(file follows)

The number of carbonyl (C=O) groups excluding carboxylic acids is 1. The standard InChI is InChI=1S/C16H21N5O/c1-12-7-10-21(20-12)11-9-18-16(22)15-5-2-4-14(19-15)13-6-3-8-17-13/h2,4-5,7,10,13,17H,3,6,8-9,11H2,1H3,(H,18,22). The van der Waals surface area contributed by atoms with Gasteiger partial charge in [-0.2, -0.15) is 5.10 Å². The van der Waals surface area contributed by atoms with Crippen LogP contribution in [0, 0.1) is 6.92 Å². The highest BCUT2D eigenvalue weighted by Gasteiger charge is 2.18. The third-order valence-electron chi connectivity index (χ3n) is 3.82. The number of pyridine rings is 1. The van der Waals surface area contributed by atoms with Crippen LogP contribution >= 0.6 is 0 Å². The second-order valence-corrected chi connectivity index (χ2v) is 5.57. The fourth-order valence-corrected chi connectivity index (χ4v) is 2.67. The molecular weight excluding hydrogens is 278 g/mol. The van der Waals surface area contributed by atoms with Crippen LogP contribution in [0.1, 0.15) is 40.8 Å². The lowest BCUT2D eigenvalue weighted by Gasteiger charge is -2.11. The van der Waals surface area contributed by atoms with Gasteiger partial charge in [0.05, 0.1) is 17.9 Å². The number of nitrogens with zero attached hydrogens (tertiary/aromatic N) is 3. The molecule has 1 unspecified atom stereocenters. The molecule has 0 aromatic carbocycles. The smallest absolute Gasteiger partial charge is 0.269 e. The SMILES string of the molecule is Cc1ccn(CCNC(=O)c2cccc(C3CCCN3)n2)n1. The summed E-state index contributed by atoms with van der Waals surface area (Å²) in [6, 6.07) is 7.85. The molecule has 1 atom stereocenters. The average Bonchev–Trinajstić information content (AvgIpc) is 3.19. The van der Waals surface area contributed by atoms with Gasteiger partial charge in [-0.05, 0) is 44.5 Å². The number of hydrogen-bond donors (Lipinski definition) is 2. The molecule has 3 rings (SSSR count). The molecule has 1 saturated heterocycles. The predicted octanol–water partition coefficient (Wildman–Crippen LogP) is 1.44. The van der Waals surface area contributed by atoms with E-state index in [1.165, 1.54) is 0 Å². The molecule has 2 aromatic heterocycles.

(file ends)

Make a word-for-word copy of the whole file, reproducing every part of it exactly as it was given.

The number of carbonyl (C=O) groups excluding carboxylic acids is 1. The standard InChI is InChI=1S/C16H21N5O/c1-12-7-10-21(20-12)11-9-18-16(22)15-5-2-4-14(19-15)13-6-3-8-17-13/h2,4-5,7,10,13,17H,3,6,8-9,11H2,1H3,(H,18,22). The van der Waals surface area contributed by atoms with Gasteiger partial charge in [-0.2, -0.15) is 5.10 Å². The van der Waals surface area contributed by atoms with Crippen LogP contribution in [0, 0.1) is 6.92 Å². The highest BCUT2D eigenvalue weighted by Gasteiger charge is 2.18. The third-order valence-electron chi connectivity index (χ3n) is 3.82. The number of pyridine rings is 1. The van der Waals surface area contributed by atoms with Crippen LogP contribution >= 0.6 is 0 Å². The second-order valence-corrected chi connectivity index (χ2v) is 5.57. The fourth-order valence-corrected chi connectivity index (χ4v) is 2.67. The molecular weight excluding hydrogens is 278 g/mol. The van der Waals surface area contributed by atoms with Crippen LogP contribution in [0.1, 0.15) is 40.8 Å². The lowest BCUT2D eigenvalue weighted by Gasteiger charge is -2.11. The van der Waals surface area contributed by atoms with Gasteiger partial charge in [0.05, 0.1) is 17.9 Å². The number of nitrogens with zero attached hydrogens (tertiary/aromatic N) is 3. The molecule has 1 unspecified atom stereocenters. The molecule has 0 aromatic carbocycles. The smallest absolute Gasteiger partial charge is 0.269 e. The SMILES string of the molecule is Cc1ccn(CCNC(=O)c2cccc(C3CCCN3)n2)n1. The summed E-state index contributed by atoms with van der Waals surface area (Å²) in [6, 6.07) is 7.85. The molecule has 1 atom stereocenters. The average Bonchev–Trinajstić information content (AvgIpc) is 3.19. The van der Waals surface area contributed by atoms with Gasteiger partial charge in [-0.05, 0) is 44.5 Å². The number of hydrogen-bond donors (Lipinski definition) is 2. The molecule has 3 rings (SSSR count). The molecule has 1 saturated heterocycles. The predicted octanol–water partition coefficient (Wildman–Crippen LogP) is 1.44. The van der Waals surface area contributed by atoms with E-state index in [1.165, 1.54) is 0 Å². The molecule has 2 aromatic heterocycles.